Ever since the introduction of Microsoft Office 2003 it has been possible to distribute documents that can only be used in the way that you want them to be used — such as limiting who can copy, print or forward the information. This type of control, however has been easy enough to defeat with a third party reader that ignores the "Information Rights Management," which is really just a bunch of plain text XML, as Cory Doctorow explains at Information Week. So IRM is really not about security in the first place.
"The current version of remote attestation facilitates the enforcement of policies against the wishes of computer owners. If the software you use is written with that goal in mind, the trusted computing architecture will not only protect data against intruders and viruses, but also against you. In effect, you, the computer owner, are treated as an adversary." -The E.F.F.'s analysis on the new techniques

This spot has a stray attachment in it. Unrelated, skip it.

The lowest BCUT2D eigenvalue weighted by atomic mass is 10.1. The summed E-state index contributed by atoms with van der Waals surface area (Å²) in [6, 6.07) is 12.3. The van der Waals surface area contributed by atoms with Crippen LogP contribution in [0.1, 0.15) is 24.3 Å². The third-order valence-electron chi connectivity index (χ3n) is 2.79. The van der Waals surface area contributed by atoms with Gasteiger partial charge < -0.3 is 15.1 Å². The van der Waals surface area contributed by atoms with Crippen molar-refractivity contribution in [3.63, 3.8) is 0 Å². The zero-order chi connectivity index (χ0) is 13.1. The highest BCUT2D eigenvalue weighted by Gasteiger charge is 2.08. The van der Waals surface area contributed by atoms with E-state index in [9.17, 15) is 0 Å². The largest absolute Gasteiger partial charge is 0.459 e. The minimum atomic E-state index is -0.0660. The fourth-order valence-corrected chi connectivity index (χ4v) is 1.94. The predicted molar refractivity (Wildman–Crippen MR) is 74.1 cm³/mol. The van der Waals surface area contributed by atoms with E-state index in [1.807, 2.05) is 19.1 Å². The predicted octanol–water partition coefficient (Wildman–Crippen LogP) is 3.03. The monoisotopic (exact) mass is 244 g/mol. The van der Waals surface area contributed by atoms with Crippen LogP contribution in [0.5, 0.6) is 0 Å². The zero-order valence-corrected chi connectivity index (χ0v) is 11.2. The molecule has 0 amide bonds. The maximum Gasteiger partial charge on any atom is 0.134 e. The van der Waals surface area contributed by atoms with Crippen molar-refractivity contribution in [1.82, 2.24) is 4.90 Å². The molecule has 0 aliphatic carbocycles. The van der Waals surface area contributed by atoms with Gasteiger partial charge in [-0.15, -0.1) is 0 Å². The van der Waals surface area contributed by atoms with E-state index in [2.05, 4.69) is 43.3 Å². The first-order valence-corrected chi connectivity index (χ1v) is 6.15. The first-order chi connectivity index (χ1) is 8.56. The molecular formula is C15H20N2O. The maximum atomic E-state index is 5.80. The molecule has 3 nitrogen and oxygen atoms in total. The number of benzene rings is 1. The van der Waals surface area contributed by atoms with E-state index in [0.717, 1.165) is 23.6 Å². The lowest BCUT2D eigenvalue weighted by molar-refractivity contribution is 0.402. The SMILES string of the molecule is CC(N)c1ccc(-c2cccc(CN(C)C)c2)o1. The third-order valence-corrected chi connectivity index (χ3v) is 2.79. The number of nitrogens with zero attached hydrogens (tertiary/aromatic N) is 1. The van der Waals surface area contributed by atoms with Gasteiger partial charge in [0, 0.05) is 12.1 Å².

Microsoft, naturally, would like to end the ability to use third-party readers like OpenOffice all together, and is working to develop an industry standard that will allow your motherboard to take digital signatures in order to prove that your software is not tampered with. Security is touted as being the reason for all the work, but it seems clear enough that a uber-vendor-lock-in is attractive to the Men of Microsoft.
The Electronic Freedom Foundation has a typically well-researched document on the background of the situation, with some proposals for mitigating the vendor lock in issue.